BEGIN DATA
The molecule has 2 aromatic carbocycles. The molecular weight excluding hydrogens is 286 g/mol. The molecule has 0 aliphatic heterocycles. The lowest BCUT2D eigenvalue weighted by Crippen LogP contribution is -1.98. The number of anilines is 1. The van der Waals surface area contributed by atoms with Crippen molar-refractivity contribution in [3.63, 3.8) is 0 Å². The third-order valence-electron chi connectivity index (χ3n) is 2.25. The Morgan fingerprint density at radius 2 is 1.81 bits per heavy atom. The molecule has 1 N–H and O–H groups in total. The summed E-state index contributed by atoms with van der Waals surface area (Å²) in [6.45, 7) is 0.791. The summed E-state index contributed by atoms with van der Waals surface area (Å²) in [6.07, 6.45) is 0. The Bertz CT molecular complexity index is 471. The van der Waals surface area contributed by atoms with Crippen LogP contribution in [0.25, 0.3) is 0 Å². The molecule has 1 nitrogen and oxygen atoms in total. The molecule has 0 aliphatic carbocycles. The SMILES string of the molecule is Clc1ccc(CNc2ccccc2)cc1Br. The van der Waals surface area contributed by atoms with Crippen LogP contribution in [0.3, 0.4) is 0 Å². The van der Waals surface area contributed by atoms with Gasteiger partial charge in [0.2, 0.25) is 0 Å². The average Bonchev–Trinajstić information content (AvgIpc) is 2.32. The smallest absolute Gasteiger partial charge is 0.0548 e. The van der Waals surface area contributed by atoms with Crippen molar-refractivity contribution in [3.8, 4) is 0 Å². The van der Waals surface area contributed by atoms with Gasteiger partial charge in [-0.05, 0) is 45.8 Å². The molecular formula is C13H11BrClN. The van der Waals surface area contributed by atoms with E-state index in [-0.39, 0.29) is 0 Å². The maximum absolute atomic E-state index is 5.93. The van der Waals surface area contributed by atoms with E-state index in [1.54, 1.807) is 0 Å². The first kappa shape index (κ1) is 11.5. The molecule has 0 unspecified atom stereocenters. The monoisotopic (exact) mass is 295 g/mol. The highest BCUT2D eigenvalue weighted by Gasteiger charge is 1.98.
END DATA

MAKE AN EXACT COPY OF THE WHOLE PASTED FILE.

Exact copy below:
The molecule has 2 aromatic carbocycles. The molecular weight excluding hydrogens is 286 g/mol. The molecule has 0 aliphatic heterocycles. The lowest BCUT2D eigenvalue weighted by Crippen LogP contribution is -1.98. The number of anilines is 1. The van der Waals surface area contributed by atoms with Crippen molar-refractivity contribution in [3.63, 3.8) is 0 Å². The third-order valence-electron chi connectivity index (χ3n) is 2.25. The Morgan fingerprint density at radius 2 is 1.81 bits per heavy atom. The molecule has 1 N–H and O–H groups in total. The summed E-state index contributed by atoms with van der Waals surface area (Å²) in [6.45, 7) is 0.791. The summed E-state index contributed by atoms with van der Waals surface area (Å²) in [6.07, 6.45) is 0. The Bertz CT molecular complexity index is 471. The van der Waals surface area contributed by atoms with Crippen LogP contribution in [0.25, 0.3) is 0 Å². The molecule has 1 nitrogen and oxygen atoms in total. The molecule has 0 aliphatic carbocycles. The SMILES string of the molecule is Clc1ccc(CNc2ccccc2)cc1Br. The van der Waals surface area contributed by atoms with Crippen LogP contribution in [0.3, 0.4) is 0 Å². The van der Waals surface area contributed by atoms with Gasteiger partial charge in [0.2, 0.25) is 0 Å². The average Bonchev–Trinajstić information content (AvgIpc) is 2.32. The smallest absolute Gasteiger partial charge is 0.0548 e. The van der Waals surface area contributed by atoms with Crippen molar-refractivity contribution in [3.8, 4) is 0 Å². The van der Waals surface area contributed by atoms with Gasteiger partial charge in [-0.05, 0) is 45.8 Å². The molecular formula is C13H11BrClN. The van der Waals surface area contributed by atoms with E-state index in [-0.39, 0.29) is 0 Å². The maximum absolute atomic E-state index is 5.93. The van der Waals surface area contributed by atoms with E-state index in [1.54, 1.807) is 0 Å². The first kappa shape index (κ1) is 11.5. The molecule has 0 unspecified atom stereocenters. The monoisotopic (exact) mass is 295 g/mol. The highest BCUT2D eigenvalue weighted by Gasteiger charge is 1.98.